Extracts from the Jun 2011 Journal

Bombs and ethics

The bombing of Libya, following on from the ‘Shock and Awe’ bombardment of Iraq in 2003, has reopened the question of the morality of bombing when civilian lives are at stake. The moral issues raised by the Allied air offensive against Germany during the Second World War are still very much alive today, more than 60 years later, not least because of the scale of the casualties: it has been reliably estimated that some 600,000 German civilians were killed in the raids. [more...]

British Quakers and the rescue of Jewish refugees

Contrary to contemporary public perception, the doors of the world were usually firmly closed to refugees desperate to escape the fascist regimes of Franco and Hitler in the 1930s. The British government, worried by unemployment, anti-Semitism and xenophobia among the British population, refused visa applications from anyone who could not meet one of the following criteria: prove they were financially self-supporting; produce a valid offer of work, usually as a domestic servant; or provide evidence they had been offered a £50 guarantee by a British benefactor to ensure they would not be a drain on the British economy. [more...]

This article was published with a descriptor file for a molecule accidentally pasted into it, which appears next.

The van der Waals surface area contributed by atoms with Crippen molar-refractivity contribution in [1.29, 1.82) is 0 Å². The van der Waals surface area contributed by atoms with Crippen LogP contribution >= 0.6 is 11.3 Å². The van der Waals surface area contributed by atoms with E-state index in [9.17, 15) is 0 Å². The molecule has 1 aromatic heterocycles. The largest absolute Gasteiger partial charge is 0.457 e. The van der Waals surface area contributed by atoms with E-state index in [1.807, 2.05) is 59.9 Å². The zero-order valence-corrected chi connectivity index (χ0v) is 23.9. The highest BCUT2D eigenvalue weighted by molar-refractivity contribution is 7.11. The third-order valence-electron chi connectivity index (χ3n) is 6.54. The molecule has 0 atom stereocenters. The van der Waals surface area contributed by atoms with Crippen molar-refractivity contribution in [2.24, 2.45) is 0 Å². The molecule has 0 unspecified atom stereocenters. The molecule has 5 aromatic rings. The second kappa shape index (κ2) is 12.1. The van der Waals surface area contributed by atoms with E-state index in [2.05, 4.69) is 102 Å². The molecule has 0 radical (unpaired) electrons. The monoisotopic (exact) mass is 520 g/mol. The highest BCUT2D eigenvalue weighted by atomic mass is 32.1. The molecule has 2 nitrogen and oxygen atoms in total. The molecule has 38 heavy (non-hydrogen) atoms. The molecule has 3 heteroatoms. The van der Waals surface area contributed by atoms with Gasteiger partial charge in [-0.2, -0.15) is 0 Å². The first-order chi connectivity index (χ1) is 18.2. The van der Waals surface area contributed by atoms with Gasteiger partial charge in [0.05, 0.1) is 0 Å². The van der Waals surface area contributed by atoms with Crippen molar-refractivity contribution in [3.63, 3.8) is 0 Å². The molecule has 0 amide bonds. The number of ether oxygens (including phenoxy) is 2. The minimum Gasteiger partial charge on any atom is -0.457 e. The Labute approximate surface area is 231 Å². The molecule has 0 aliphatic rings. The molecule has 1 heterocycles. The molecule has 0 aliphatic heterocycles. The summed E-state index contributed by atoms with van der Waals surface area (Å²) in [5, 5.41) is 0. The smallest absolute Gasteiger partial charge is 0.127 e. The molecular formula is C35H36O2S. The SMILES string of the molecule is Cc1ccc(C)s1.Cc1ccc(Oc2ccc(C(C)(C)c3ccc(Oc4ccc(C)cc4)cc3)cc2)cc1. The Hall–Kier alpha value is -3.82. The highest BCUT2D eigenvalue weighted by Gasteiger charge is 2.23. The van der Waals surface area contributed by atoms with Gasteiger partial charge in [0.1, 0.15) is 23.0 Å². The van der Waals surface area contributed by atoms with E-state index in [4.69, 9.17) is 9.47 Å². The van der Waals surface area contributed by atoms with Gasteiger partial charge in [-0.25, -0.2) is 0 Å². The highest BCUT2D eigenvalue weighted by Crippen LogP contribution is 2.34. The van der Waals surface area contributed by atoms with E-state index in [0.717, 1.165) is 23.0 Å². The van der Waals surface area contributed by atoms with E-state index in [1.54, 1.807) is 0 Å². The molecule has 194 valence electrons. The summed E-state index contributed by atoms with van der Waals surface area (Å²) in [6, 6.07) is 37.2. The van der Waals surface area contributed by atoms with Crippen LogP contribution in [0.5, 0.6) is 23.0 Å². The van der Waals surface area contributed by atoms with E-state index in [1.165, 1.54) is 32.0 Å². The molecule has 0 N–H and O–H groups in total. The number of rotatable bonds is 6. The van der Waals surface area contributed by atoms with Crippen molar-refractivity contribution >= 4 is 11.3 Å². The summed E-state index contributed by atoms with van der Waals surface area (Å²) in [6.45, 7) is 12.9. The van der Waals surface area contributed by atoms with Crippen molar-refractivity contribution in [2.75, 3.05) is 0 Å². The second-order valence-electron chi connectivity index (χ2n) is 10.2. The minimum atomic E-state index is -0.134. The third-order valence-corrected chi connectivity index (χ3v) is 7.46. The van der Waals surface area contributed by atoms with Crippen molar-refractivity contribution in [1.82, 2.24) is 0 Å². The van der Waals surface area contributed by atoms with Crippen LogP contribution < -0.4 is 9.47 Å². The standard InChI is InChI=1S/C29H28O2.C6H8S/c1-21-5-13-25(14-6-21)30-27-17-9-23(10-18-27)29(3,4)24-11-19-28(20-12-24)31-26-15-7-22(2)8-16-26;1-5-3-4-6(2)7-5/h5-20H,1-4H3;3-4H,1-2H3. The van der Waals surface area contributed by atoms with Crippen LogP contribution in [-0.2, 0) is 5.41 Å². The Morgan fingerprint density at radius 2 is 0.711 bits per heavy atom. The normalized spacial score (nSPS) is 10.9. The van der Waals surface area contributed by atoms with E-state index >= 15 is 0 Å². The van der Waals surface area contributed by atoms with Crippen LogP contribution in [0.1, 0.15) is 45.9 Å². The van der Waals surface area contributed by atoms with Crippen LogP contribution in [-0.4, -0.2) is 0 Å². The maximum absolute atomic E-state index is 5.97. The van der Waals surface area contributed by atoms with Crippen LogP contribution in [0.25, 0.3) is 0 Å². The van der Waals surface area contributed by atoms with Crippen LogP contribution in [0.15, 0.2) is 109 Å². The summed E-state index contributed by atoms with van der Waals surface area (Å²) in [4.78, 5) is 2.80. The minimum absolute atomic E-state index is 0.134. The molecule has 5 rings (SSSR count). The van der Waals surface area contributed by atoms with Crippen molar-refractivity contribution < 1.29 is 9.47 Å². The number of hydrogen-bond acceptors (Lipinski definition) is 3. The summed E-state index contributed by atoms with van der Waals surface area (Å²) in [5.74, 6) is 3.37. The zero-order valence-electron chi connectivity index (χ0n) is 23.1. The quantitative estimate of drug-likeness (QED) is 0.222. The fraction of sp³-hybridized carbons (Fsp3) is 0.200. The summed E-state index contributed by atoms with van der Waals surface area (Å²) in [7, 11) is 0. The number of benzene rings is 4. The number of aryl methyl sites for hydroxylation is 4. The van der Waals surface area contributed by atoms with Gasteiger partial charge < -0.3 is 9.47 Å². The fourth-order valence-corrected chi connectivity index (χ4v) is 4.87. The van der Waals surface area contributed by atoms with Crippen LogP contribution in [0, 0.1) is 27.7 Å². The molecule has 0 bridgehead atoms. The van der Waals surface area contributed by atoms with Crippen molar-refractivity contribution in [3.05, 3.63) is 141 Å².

Art Notes (review)

If there is a poignancy to Afghanistan: Crossroads of the Ancient World, which opened at the British Museum (until 17 July) just two months before Osama bin Laden was killed by US forces, it is its war zone status. Most recently, America invaded its cavernous territory in quest of the fugitive mass murderer of 9/11, who honed his Al-Qaeda strategy in the embers of the last Soviet invasion in 1979. [more...]

The ‘German malady’ (review)

by Louis Hagen
Stroud: The History Press (tel 01453 883 2332) 2011, 288 pp. paperback, illustrated, £14.99 [more...]

Letter from Israel: A classic case of cognitive dissonance

We watch the news on TV, where we are informed that murder and mayhem, death and destruction are raging all around us. Regimes are changing in the wake of mass demonstrations, some more violent than others, in several countries nearby. [more...]

Letters to the Editor

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